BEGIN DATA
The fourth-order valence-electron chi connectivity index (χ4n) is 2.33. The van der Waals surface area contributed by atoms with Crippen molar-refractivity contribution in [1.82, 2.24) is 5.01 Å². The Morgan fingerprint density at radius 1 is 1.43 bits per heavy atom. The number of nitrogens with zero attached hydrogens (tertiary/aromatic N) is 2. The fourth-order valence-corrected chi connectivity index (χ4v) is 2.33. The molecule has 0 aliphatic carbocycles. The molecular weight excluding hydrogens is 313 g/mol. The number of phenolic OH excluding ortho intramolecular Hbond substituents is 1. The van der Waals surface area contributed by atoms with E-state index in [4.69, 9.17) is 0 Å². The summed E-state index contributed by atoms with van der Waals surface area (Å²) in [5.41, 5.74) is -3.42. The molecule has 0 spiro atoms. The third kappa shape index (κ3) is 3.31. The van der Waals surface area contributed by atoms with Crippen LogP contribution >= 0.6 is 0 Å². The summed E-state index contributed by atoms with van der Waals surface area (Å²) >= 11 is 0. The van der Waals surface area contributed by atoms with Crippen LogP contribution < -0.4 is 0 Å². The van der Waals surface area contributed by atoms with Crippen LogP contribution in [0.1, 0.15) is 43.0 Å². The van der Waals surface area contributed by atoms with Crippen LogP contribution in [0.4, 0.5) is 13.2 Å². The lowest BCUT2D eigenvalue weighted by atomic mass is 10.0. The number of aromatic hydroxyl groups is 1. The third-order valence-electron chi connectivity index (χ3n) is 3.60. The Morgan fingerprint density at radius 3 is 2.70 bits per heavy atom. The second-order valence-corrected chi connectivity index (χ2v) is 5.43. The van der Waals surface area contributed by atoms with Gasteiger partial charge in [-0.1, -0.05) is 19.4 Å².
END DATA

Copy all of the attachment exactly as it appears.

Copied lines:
The fourth-order valence-electron chi connectivity index (χ4n) is 2.33. The van der Waals surface area contributed by atoms with Crippen molar-refractivity contribution in [1.82, 2.24) is 5.01 Å². The Morgan fingerprint density at radius 1 is 1.43 bits per heavy atom. The number of nitrogens with zero attached hydrogens (tertiary/aromatic N) is 2. The fourth-order valence-corrected chi connectivity index (χ4v) is 2.33. The molecule has 0 aliphatic carbocycles. The molecular weight excluding hydrogens is 313 g/mol. The number of phenolic OH excluding ortho intramolecular Hbond substituents is 1. The van der Waals surface area contributed by atoms with E-state index in [4.69, 9.17) is 0 Å². The summed E-state index contributed by atoms with van der Waals surface area (Å²) in [5.41, 5.74) is -3.42. The molecule has 0 spiro atoms. The third kappa shape index (κ3) is 3.31. The van der Waals surface area contributed by atoms with Crippen LogP contribution >= 0.6 is 0 Å². The summed E-state index contributed by atoms with van der Waals surface area (Å²) >= 11 is 0. The van der Waals surface area contributed by atoms with Crippen LogP contribution < -0.4 is 0 Å². The van der Waals surface area contributed by atoms with Crippen LogP contribution in [0.1, 0.15) is 43.0 Å². The van der Waals surface area contributed by atoms with Crippen LogP contribution in [0.4, 0.5) is 13.2 Å². The lowest BCUT2D eigenvalue weighted by atomic mass is 10.0. The number of aromatic hydroxyl groups is 1. The third-order valence-electron chi connectivity index (χ3n) is 3.60. The Morgan fingerprint density at radius 3 is 2.70 bits per heavy atom. The second-order valence-corrected chi connectivity index (χ2v) is 5.43. The van der Waals surface area contributed by atoms with Gasteiger partial charge in [-0.1, -0.05) is 19.4 Å².